“Part of what we’re pushing for is we want a true and accurate history of [Indigenous Peoples] taught in our schools,” said Remle, the Native American liaison in the Marysville School District near Tulalip.

His daughter attends Chief Sealth High School in Seattle, named for the 19th century leader of the Duwamish and Suquamish peoples and first signer of the 1855 Treaty of Point Elliott, which made a large chunk of western Washington available for non-Native settlement.

And yet, “there’s zero mention” in the school’s curriculum of the indigenous history of the region, Remle said. According to the school’s course catalog, a course in U.S. history gives “special attention … to the impact of western expansion on Native American cultures and patterns of migration in the late 1800s.” A History of the Americas course “investigates major themes in portions of the history of North America, the Caribbean, and South America such as independence movements, leadership, and domestic policy in the first year.” A World History course begins with a look “at the global convergence that begins around 1450 and is symbolized by the journey of Christopher Columbus.”

For more than a century, Native Americans have attended schools where the common curriculum repeats “myriad myths and historical lies that have been used through the ages to dehumanize Indians, justifying the theft of our lands, the attempted destruction of our nations and the genocide against our people,” as stated in a 1991 American Indian Movement position statement about Columbus Day. Such teachings have done little to close the achievement gap among Native American students, eliminate stereotypes, and build multicultural awareness.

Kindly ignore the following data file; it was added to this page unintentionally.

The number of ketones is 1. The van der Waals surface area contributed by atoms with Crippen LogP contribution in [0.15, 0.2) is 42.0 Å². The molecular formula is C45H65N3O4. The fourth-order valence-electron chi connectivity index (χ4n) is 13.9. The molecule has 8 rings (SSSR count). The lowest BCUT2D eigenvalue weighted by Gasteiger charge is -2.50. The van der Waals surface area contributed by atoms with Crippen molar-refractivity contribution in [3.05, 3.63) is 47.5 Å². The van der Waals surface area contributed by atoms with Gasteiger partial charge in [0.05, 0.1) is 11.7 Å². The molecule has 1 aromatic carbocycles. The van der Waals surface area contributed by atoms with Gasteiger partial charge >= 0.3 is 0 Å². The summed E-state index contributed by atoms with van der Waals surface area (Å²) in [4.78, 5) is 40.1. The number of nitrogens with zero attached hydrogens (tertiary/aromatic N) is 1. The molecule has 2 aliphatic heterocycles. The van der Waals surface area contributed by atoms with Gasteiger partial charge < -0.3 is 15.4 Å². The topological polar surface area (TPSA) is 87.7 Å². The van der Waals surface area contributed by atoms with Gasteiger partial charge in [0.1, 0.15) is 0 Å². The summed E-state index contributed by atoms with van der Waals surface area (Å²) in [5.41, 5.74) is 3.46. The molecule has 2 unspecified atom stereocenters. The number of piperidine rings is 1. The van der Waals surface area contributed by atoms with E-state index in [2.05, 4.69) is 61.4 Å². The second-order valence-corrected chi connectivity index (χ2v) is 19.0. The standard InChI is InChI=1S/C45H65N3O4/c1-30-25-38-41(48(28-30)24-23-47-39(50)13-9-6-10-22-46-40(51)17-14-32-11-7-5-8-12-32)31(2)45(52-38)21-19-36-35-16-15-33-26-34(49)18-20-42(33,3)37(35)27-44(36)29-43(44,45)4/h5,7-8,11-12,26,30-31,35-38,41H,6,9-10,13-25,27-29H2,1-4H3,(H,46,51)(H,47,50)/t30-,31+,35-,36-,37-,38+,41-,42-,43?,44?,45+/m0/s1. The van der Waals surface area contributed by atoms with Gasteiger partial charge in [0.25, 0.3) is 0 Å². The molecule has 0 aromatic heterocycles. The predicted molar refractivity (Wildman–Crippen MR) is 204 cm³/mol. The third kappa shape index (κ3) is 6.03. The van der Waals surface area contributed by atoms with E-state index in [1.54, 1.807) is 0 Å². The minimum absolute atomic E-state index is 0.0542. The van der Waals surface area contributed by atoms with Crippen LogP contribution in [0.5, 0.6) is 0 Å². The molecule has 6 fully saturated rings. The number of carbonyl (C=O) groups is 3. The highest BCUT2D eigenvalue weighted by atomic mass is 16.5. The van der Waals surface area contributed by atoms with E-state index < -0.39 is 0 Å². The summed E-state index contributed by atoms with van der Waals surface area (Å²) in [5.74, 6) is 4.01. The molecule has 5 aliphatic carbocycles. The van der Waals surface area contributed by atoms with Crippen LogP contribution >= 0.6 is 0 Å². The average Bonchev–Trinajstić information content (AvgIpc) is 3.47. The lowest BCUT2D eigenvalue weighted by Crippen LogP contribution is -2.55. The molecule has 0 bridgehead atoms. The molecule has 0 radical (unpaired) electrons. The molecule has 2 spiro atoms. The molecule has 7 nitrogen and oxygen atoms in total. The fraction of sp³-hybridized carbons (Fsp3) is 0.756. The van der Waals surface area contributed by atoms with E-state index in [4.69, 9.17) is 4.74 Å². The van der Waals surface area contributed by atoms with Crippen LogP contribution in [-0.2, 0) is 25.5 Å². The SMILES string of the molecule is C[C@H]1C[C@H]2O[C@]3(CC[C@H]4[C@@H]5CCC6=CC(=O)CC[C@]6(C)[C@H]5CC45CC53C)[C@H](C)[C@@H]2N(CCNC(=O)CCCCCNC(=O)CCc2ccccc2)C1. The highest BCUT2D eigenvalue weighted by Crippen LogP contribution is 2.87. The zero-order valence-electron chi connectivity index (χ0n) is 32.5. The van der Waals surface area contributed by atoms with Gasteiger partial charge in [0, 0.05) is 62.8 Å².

On the other hand, Remle has seen positive results from the accurate presentation of indigenous history and cultures—cultures that are thriving.

In the district where he works, which is attended by students from the Tulalip Tribes, the on-time graduation rate for Native American students 10 years ago was 35 percent. Since the Marysville School District chose to teach curriculum developed as part of House Bill 1495, that rate is now in the upper 80s and 90s, Remle said.

Another area school is seeing similar success. Chief Kitsap Academy, which is operated by the Suquamish Tribe under a government-to-government agreement with the North Kitsap School District, was one of four district schools or programs—out of 15—to meet math and reading achievement levels required by the No Child Left Behind Act.

And from 1993-96, all students at Seattle’s American Indian Heritage Early College High School graduated and went on to college. Enrollment declined in the ensuing years after the school district merged it with another program, funding was reduced and the district made plans to demolish the school and build a new middle school campus in its place. Plans to demolish the school were rolled back after the city declared it a historical landmark. Advocates are now working on revitalizing the Indian Heritage School program.